Sober intoxication

  1. Lemma
  2. Νηφάλιος μέθη
  3. English
  4. Koutalis, Vangelis
  5. Conflict - Concepts of knowledge and modes of reasoning > Mysticism and Orthodox spiritual experience - Orthodox Anthropology - Culture and national identities - Ecumenism and dialogue > Westernism and anti-westernism
  6. 26-02-2017
  7. Symeon de la Jara [Author]. Sober intoxication
  8. Νηφάλιος μέθη - Athens: Agra, 1985.
  9. Eros - nooumena - phenomena - Western culture - Western humanism - Orthodox worldview
    1. <p>(Priestmonk) Symeon [(Ιερομόναχος) Συμεών] (1985). <em>Νηφάλιος μέθη</em>. Athens: Agra.</p>
    1. This short essay revolves around the concept of eros and the two opposite ways in which it could be signified. The sensible things provide a restless erotic intoxication to human desire. The desiring power of human beings is hopelessly consumed on the pleasures with which the sensible and intelligible things feed the human yearning for love. Only when what appears, the world of the phenomena, is ‘crucified’ and what can be thought of, the world of the nooumena, is buried, that is to say, when the carnal spirit becomes deadened,  both phenomena and nooumena are revealed in their real dimensions. Then, according to Symeon, it is the ‘really eros’ that is reinforced.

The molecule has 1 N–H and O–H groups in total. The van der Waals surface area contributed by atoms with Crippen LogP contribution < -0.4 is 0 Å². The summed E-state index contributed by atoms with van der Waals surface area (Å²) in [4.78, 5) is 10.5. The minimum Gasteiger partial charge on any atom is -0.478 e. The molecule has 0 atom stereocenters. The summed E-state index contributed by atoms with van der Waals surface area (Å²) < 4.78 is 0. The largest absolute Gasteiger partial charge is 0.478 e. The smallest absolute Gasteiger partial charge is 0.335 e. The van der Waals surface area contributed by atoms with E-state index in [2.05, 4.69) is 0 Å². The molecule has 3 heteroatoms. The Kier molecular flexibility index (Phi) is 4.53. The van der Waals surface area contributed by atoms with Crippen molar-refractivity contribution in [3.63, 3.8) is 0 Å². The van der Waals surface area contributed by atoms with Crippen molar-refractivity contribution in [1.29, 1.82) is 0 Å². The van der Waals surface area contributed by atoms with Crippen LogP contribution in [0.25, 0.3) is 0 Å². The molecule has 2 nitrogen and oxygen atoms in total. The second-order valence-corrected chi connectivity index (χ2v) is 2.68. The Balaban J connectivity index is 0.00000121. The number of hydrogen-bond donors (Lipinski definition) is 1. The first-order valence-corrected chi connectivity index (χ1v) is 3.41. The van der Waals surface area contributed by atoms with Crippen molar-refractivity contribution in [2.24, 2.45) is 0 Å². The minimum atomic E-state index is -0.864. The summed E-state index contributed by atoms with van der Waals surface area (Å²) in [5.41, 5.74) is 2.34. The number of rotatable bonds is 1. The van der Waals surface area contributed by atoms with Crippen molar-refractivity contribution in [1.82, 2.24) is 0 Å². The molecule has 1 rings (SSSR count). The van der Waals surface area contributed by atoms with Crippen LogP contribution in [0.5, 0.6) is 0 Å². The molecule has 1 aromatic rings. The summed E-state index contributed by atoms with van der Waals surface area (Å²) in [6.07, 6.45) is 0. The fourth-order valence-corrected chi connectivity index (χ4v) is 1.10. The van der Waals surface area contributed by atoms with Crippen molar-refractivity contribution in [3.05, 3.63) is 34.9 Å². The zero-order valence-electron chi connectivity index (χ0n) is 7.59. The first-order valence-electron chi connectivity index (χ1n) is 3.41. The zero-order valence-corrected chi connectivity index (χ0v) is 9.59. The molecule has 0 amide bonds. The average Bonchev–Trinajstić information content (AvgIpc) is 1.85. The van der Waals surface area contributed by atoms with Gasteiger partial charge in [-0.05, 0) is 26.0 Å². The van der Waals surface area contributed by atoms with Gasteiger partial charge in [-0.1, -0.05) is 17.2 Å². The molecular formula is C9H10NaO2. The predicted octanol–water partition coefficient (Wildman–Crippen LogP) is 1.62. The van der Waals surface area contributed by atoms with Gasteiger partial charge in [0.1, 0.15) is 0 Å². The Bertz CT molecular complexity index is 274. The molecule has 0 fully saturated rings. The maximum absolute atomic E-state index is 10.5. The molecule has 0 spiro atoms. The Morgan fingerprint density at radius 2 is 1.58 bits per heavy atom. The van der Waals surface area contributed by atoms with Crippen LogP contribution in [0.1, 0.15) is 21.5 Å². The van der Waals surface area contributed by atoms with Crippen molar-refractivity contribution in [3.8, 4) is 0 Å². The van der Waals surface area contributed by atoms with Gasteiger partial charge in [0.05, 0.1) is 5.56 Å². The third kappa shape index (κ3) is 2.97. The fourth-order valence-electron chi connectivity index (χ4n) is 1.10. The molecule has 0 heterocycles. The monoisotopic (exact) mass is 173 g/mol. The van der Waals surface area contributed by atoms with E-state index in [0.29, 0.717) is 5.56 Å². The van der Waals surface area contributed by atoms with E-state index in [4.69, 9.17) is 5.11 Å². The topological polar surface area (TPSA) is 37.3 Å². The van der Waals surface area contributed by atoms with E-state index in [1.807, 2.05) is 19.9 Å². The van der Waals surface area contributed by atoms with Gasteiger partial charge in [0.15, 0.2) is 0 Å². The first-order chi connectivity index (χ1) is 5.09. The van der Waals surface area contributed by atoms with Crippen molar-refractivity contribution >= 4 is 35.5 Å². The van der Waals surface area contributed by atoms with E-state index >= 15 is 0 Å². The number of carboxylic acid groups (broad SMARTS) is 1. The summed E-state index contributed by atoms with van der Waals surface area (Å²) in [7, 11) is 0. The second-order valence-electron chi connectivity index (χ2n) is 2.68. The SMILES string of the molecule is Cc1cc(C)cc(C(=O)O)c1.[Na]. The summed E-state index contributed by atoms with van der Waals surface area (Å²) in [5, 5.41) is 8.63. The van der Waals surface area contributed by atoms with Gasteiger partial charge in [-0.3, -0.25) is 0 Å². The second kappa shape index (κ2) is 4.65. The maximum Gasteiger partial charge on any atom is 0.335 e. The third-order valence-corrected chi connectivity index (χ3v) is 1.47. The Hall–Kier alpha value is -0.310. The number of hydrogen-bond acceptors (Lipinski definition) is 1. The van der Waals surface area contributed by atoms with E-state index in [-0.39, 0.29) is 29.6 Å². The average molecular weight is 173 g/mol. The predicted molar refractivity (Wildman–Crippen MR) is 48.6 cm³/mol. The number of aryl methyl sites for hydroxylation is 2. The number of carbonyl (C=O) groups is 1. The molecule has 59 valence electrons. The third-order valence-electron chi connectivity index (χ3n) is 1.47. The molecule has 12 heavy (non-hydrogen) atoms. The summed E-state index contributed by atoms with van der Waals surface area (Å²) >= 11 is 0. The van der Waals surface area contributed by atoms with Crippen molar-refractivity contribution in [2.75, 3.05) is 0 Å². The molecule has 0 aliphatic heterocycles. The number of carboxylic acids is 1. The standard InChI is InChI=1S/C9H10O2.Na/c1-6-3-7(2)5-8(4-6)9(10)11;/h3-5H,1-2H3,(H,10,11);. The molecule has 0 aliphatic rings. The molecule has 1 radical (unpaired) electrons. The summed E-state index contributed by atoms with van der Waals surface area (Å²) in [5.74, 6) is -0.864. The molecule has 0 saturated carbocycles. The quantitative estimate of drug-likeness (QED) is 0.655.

The dilemma between the eros of what-is, the restless intoxication, and the really eros, the sober intoxication, can be expressed also in wider cultural terms. Western culture, a product itself of a deformed Christianity, corresponds to the first, whereas the Greek-Orthodox tradition corresponds to the latter. In the secularized Western worldview, the imitation of God is but a mirroring of the actually presented image: mimesis is only external. In the Orthodox worldview, mimesis is internal and spiritual, transcending the present. The tragedy of the Modern Greek mentality consists in the fact that Modern Greeks strive to embrace Western humanism, without however being able to drop out, once and for all, the Orthodox tradition.